The Symphonie Fantastique stands, with Beethoven’s Eroica Symphony and Wagner’s Tristan und Isolde, as one of the most radical works in the 19th century. In part, that’s because of the programmatic element. There had been program symphonies before (for instance, Beethoven’s Pastorale), but nothing with the density of detail of this one. The Symphonie Fantastique inaugurated a whole new way of thinking about musical representation, a way that led to Liszt’s and Strauss’s tone poems. This programmatic aim had major formal consequences. To represent his protagonist’s romantic obsession, Berlioz unified his work with a thematic obsession, using he called a musical “idée fixe”—a long and searching theme, with irregular phrase patterns, representing the beloved. It first appears in the opening allegro, but it shows up in altered forms in all five movements. Thus, in the second movement, it appears as a feathery waltz vision as the hero glimpses her at a ball; in the fourth, it appears as a brief memory just before the hero is executed. Most striking, and most spiteful, is its distorted, ugly appearance— initially screeched out by EI clarinet and piccolo—in the finale. Here it comes up against a parody of the plainchant melody for the Dies Irae (Day of Wrath), part of the Catholic Requiem Mass—providing what Larry calls one of the repertoire’s most exciting and terrifying conclusions. (The Dies Irae theme, by the way, was taken up by many other composers as well. It is especially important in Rachmaninoff’s music, including the Symphonic Dances, which will be featured on our next Masterworks concert).
More influential than the Symphonie Fantastique’s program and its formal innovation, though, is Berlioz’s daring orchestration. No previous symphony in the repertoire used such massive forces, not only in the brass section (more than a third again as large as that in the Beethoven Ninth) but also in the percussion. Until then, orchestral color had generally been at most a decoration; for Berlioz, color—and that includes off-stage placement of instruments at key moments—takes on an importance equal to melody, harmony, and rhythm. The score is filled with all kinds of timbral effects, both splashy and subtle. The most grotesque sounds are heard in the riotous finale—but the most haunting is arguably the evocation of distant thunder by four timpanists at the end of the slow movement. The score challenges orchestra and conductor with its tricky balances—and not always in the most evident places. Larry points to the second movement, “A Ball,” which has two independent harp parts, but is otherwise modestly scored. “It’s one of the hardest things for an orchestra to play well: to have the right spirit, to have the harps in perfect sync.”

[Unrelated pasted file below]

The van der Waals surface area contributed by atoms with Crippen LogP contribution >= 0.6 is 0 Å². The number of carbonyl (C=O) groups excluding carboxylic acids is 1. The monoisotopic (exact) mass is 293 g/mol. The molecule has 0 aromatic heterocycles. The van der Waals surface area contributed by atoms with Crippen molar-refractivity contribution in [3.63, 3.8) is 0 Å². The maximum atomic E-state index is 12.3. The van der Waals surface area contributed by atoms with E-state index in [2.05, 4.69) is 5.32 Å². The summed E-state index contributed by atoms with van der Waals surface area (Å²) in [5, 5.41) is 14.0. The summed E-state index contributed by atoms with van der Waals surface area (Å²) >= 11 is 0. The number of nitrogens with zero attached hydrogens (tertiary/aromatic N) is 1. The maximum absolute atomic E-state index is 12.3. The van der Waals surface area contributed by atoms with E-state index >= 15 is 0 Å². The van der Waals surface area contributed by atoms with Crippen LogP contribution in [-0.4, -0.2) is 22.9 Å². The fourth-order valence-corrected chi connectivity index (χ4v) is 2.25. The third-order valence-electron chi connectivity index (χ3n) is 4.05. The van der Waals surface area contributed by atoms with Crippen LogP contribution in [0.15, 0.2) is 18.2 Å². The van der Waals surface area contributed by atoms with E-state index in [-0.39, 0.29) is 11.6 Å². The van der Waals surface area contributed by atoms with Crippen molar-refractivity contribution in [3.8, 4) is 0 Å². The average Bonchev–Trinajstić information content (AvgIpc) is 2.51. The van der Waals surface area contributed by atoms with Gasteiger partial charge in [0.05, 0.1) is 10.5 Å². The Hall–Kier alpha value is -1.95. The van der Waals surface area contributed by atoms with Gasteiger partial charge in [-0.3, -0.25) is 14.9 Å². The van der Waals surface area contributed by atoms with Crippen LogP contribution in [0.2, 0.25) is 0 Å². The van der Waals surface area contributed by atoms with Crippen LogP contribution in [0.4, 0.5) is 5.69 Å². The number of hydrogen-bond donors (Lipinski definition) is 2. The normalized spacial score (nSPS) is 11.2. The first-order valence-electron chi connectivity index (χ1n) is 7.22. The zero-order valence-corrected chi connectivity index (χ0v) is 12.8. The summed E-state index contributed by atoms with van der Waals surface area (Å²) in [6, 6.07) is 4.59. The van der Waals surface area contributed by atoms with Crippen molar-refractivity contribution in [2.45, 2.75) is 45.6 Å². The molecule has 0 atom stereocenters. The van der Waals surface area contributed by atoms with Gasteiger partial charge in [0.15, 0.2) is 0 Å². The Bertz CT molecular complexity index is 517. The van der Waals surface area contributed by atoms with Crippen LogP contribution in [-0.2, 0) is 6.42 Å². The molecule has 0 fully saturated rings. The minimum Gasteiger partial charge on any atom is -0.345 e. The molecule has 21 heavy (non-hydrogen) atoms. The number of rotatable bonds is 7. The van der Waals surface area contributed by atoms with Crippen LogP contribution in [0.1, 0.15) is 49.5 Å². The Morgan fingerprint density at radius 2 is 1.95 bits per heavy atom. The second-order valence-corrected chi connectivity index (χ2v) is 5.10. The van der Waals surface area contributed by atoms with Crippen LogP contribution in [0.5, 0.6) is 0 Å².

In between these two sonic spectaculars is a piece with a very different ambience: the Concerto for Two Pianos and Orchestra by Francis Poulenc (1899-1963), which gives the concert what Larry calls some “modernity, a feeling of diversity of sound.” It’s a more lighthearted piece, reflecting a more literal kind of musical travel. Poulenc wrote it in 1932—and part of his inspiration, most evident at the end of the first movement, was the Balinese gamelan he had heard at a Parisian exposition the year before. Yet this piece offers more than mere geographical musical tourism. As our soloists, twin sisters Christina and Michelle Naughton, point out, it’s a stylistic trip, too, as the music “travels all around” from Mozartian melody to Prokofiev to that gamelan music. The results, they say, capture the composer’s personality more than many pieces do—in particular, the way his “sense of humor is combined with sophistication.” And the spirit of the piece—the “witty conversation, the humor of the dialogue”—is liable to be especially evident tonight. Because the Naughtons have played the piece so often, and because they know each other so well, they can tease each other with a kind of “in-the-moment spontaneity.” Larry has conducted them in this work before, and he’s in awe of their teamwork: “It’s astounding how perfectly they communicate.”
Peter J. Rabinowitz | prabinowitz@ExperienceSymphoria.org